We previously published the results of a pilot study showing that vaccination with tumor-loaded dendritic cells (DCs) induced both T and B cell response and produced clinical benefit in the absence of toxicity in patients with relapsed, indolent non-Hodgkin lymphoma (iNHL). The purpose of the present short report is to provide a 15-year follow-up of our study and to expand the biomarker analysis previously performed. The long-term follow-up highlighted the absence of particular or delayed toxicity and the benefit of active immunization with DCs loaded with autologous, heat-shocked and UV-C treated tumor cells in relapsed iNHL (5-year and 10-year progression-free survival (PFS) rates: 55.6% and 33.3%, respectively; 10-year overall survival (OS) rate: 83.3%). Female patients experienced a better PFS (p=0.016) and a trend towards a better OS (p=0.185) compared with male patients. Of note, we observed a non-negligible fraction of patients (22%) who experienced a long-lasting complete response. In a targeted gene expression profiling of pre-treatment tumor biopsies in 11 patients with available formalin-fixed, paraffin-embedded tissue, we observed that KIT, ATG12, TNFRSF10C, PBK, ITGA2, GATA3, CLU, NCAM1, SYT17 and LTK were differentially expressed in patients with responder versus non-responder tumors. The characterization of peripheral monocytic cells in a subgroup of 14 patients with available baseline blood samples showed a higher frequency of the subset of CD14++CD16+ cells (intermediate monocytes) in patients with responding tumors. Since in patients with relapsed iNHL the available therapeutic options are often incapable of inducing a long-lasting complete remission and can be sometimes characterized by intolerable toxicity, we think that the encouraging results of our long-term follow-up analysis represent a stimulus to further investigate the role of active vaccination in this specific setting and in earlier lines of therapy and to explore novel combinatorial strategies encompassing other innovative immunotherapy agents, such as immune-checkpoint inhibitors.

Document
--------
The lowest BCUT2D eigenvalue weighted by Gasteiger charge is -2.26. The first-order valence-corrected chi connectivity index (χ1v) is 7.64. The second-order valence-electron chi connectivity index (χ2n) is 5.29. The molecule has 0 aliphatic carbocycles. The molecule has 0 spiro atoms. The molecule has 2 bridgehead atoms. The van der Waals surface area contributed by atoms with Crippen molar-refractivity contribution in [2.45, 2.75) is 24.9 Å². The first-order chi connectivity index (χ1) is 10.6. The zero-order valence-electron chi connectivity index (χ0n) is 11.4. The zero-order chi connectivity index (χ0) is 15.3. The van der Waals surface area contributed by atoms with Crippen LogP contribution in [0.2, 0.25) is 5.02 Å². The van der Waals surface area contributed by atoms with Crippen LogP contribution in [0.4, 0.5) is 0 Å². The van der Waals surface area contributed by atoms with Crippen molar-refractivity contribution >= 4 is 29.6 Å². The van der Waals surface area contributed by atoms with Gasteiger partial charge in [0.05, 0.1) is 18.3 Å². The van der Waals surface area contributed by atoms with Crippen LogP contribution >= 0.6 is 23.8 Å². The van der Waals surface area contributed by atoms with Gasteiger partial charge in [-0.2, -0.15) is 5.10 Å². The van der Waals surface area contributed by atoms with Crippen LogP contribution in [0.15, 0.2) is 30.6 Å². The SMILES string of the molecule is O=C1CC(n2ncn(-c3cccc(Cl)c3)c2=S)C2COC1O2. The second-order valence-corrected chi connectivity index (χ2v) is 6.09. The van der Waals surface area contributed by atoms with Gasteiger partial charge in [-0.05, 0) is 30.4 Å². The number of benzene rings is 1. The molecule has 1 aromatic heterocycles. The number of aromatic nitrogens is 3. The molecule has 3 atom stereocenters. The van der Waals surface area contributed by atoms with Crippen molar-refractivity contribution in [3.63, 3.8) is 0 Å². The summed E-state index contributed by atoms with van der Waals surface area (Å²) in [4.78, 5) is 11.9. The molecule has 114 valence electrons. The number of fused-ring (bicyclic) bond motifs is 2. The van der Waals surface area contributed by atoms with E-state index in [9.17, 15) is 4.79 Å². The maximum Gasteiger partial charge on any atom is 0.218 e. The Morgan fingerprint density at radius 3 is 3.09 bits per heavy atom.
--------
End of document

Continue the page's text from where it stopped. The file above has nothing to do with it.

Keywords: dendritic cells; hematologic neoplasms; immunotherapy; vaccination.
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